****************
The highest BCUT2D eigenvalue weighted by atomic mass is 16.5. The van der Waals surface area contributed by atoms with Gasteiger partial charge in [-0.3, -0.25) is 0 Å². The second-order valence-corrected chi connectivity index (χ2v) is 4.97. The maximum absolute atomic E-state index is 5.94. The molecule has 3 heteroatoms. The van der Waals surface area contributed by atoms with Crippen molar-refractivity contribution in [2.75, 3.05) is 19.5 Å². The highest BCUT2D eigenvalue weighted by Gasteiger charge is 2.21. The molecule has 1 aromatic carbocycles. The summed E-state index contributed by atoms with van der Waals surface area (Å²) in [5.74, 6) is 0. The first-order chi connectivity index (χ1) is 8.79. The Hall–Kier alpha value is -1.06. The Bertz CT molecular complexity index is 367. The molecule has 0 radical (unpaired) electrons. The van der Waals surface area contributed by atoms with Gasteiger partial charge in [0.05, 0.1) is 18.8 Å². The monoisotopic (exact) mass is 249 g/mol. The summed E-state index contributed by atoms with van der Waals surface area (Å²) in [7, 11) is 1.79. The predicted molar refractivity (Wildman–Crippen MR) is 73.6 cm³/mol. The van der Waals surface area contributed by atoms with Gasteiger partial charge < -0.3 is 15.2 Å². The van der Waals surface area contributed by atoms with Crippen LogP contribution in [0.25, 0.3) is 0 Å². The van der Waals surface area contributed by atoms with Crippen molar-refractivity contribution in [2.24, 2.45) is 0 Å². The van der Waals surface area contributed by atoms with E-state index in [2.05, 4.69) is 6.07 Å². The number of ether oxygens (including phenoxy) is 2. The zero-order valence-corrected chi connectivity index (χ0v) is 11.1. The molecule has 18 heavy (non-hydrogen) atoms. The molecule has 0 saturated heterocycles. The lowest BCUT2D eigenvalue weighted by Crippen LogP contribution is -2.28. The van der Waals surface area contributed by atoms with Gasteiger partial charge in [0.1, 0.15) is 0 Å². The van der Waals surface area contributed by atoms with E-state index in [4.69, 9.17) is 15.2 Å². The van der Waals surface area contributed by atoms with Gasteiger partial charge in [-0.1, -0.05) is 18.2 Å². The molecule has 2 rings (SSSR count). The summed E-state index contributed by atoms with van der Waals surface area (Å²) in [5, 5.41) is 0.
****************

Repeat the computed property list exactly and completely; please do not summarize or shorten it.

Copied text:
The highest BCUT2D eigenvalue weighted by atomic mass is 16.5. The van der Waals surface area contributed by atoms with Gasteiger partial charge in [-0.3, -0.25) is 0 Å². The second-order valence-corrected chi connectivity index (χ2v) is 4.97. The maximum absolute atomic E-state index is 5.94. The molecule has 3 heteroatoms. The van der Waals surface area contributed by atoms with Crippen molar-refractivity contribution in [2.75, 3.05) is 19.5 Å². The highest BCUT2D eigenvalue weighted by Gasteiger charge is 2.21. The molecule has 1 aromatic carbocycles. The summed E-state index contributed by atoms with van der Waals surface area (Å²) in [5.74, 6) is 0. The first-order chi connectivity index (χ1) is 8.79. The Hall–Kier alpha value is -1.06. The Bertz CT molecular complexity index is 367. The molecule has 0 radical (unpaired) electrons. The van der Waals surface area contributed by atoms with Gasteiger partial charge in [0.05, 0.1) is 18.8 Å². The monoisotopic (exact) mass is 249 g/mol. The summed E-state index contributed by atoms with van der Waals surface area (Å²) in [7, 11) is 1.79. The predicted molar refractivity (Wildman–Crippen MR) is 73.6 cm³/mol. The van der Waals surface area contributed by atoms with Gasteiger partial charge < -0.3 is 15.2 Å². The van der Waals surface area contributed by atoms with Crippen LogP contribution in [0.25, 0.3) is 0 Å². The van der Waals surface area contributed by atoms with Crippen molar-refractivity contribution in [2.24, 2.45) is 0 Å². The van der Waals surface area contributed by atoms with E-state index in [2.05, 4.69) is 6.07 Å². The number of ether oxygens (including phenoxy) is 2. The zero-order valence-corrected chi connectivity index (χ0v) is 11.1. The molecule has 18 heavy (non-hydrogen) atoms. The molecule has 0 saturated heterocycles. The lowest BCUT2D eigenvalue weighted by Crippen LogP contribution is -2.28. The van der Waals surface area contributed by atoms with Gasteiger partial charge in [0.1, 0.15) is 0 Å². The van der Waals surface area contributed by atoms with E-state index in [4.69, 9.17) is 15.2 Å². The van der Waals surface area contributed by atoms with Gasteiger partial charge in [-0.1, -0.05) is 18.2 Å². The molecule has 2 rings (SSSR count). The summed E-state index contributed by atoms with van der Waals surface area (Å²) in [5, 5.41) is 0.